The basic configuration: APTNow you have a minimal running system.
It's plain and you want to setup your system.
To do this, you need to know the Debian way.
That's apt. To use apt efficiently you have to remember zillions of different commands. In future, I want to replace it all by a single, friendly frontend called hx, the "hilbix console" (it will be based on CGI).
Find where something hides (what's the difference to dpkg-query, please?):
apt-get install package
apt-cache search whatever
apt-cache depends package
apt-cache show package
dpkg-query -W package
dpkg-query -L package
dpkg-query -S /path/file
echo package hold | dpkg --set-selections
dpkg --get-selections | grep deinstall
dpkg -P package...
Or in one (shoot them. Shoot them quickly, please, but shoot them!):
dpkg -S `which exec`
dpkg -L package
dpkg -L $(dpkg -S $(which exec) | cut -d: -f1)
/etc/apt/sources.listThis file probably will look like below.
Some docs say to use testing. That's not what you want, so the third word definitively is "sarge". Also you want "main contrib non-free". And you add the deb-src lines, too.
Add your debian server with your own distribution packages there.
deb http://ftp.uni-erlangen.de/pub/Linux/debian/ stable main contrib non-free
deb-src http://ftp.uni-erlangen.de/pub/Linux/debian/ stable main contrib non-free
deb http://security.debian.org/ stable/updates main contrib non-free
non-US mythsIf you ever see a reference to non-US this is for Debian Woody and before. Since Sarge you do not need them. Since Lenny non-US entries do harm. If you are curious, have a look into the Archive.
Apt settingsPut your changed apt settings into a file named /etc/apt/apt.conf
If you are puzzled what you can put there, see
The long syntax looks like
The short syntax looks like:
I do like more the latter, because this one is more easy to handle with scripts.
Additional Apt SettingsIncrease the Apt limit (often needed when you want to upgrade, so you have a lot of sources): /etc/apt/apt.conf
you need this if you see something like
Reading package lists... Error!
E: Dynamic MMap ran out of room
E: Error occurred while processing unixodbc-dev (NewVersion1)
E: Problem with MergeList /var/lib/apt/lists/ftp.de.debian.org_debian_dists_stable_main_binary-i386_Packages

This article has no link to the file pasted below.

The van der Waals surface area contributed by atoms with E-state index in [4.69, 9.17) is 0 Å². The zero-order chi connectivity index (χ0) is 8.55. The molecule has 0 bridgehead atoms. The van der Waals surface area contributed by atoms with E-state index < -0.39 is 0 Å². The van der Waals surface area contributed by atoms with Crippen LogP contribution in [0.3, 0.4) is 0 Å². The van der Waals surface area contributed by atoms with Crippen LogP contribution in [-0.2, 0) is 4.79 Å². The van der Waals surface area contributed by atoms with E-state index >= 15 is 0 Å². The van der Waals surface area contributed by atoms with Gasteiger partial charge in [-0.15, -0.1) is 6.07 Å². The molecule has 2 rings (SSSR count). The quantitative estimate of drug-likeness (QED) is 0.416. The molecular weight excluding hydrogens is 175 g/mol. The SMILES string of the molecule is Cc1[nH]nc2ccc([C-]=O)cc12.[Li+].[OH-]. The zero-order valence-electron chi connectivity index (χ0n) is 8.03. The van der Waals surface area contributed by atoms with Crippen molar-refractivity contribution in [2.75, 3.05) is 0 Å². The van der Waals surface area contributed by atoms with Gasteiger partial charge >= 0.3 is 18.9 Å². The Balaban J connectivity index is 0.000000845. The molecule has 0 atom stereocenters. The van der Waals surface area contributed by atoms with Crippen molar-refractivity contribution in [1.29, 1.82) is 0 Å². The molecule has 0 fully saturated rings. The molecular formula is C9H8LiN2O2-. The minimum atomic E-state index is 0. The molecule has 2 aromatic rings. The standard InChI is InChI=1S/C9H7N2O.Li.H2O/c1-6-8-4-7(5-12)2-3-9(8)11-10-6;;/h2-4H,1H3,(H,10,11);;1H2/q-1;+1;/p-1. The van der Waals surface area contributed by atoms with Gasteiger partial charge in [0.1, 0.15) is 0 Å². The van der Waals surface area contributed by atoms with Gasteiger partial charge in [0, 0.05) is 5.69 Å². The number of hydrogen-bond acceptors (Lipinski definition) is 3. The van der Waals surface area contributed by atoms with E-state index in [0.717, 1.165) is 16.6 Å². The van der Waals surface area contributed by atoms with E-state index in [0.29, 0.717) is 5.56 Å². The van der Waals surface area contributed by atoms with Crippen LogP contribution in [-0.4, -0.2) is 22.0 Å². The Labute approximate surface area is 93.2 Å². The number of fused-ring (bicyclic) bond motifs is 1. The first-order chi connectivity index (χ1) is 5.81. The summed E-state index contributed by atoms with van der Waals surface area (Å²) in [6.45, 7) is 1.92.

E: The package lists or status file could not be parsed or opened.
BackportsSee backports.org/dokuwiki/doku.php?id=instructions To install from backports, use
because "apt" alone might not work.
aptitude install <package>
Aptitude explains you what to upgrade, if it comes to resolve of dependencies within backports.
Remove non-US!Remove all traces of non-US from sources, as those trigger a signature problem. non-US is obsolete now!
Following text is no more recommended
deb http://ftp.uni-erlangen.de/pub/Linux/debian/ stable/non-US main contrib non-free
deb-src http://ftp.uni-erlangen.de/pub/Linux/debian/ stable/non-US main contrib non-free
Add syscp, you want to hand this to your customers nearly for sure.
deb http://debian.syscp.de/ etch/
debfoster and deborphanHandle orphaned packages (those, which are installed but no more needed):
apt-get install debfoster deborphan
apt-get purge `deborphan`
debsumsIf you think your harddrive corrupted some files, try debsum
The problem with this script is, that it always starts from the beginning. And it can only check for archives, it has listed locally (often the base packages from install are missing). I currently have no solution for this. However it is better than nothing.
apt-get install debsums
aptitudeWell, you needed some things from testing or unstable before, but now the next release is out and you want to revert back to stable? Aptitude is your friend. Like this:
Use this command wisely. It often needs several steps, as it does not advice you to downgrade in one step. This is OK. Sometimes it is clever to uninstall things first and re-install them later. If this helps, try this way. And keep your apt-preferences correctly, such that it stays where it is if it can: Example /etc/apt/preferences for Lenny which once was Etch:
aptitude -t stable dist-upgrade
Explanation: See http://www.argon.org/~roderick/apt-pinning.html
Pin: release o=Debian,a=lenny
Pin: release o=Debian,a=etch
Pin: release o=Debian,a=testing
Pin: release o=Debian,a=unstable
Run something and find out which packages it needs:
apt-get install auto-apt
auto-apt run COMMAND
apt-fileFind the package if you know the file name:
apt-get install apt-file
apt-file search FILENAME
apt-file list PACKAGE
apt-show-versionsFind which version a package has. This is important after you have upgraded something to find broken/old packages (those with no security patches!):
apt-get install apt-show-versions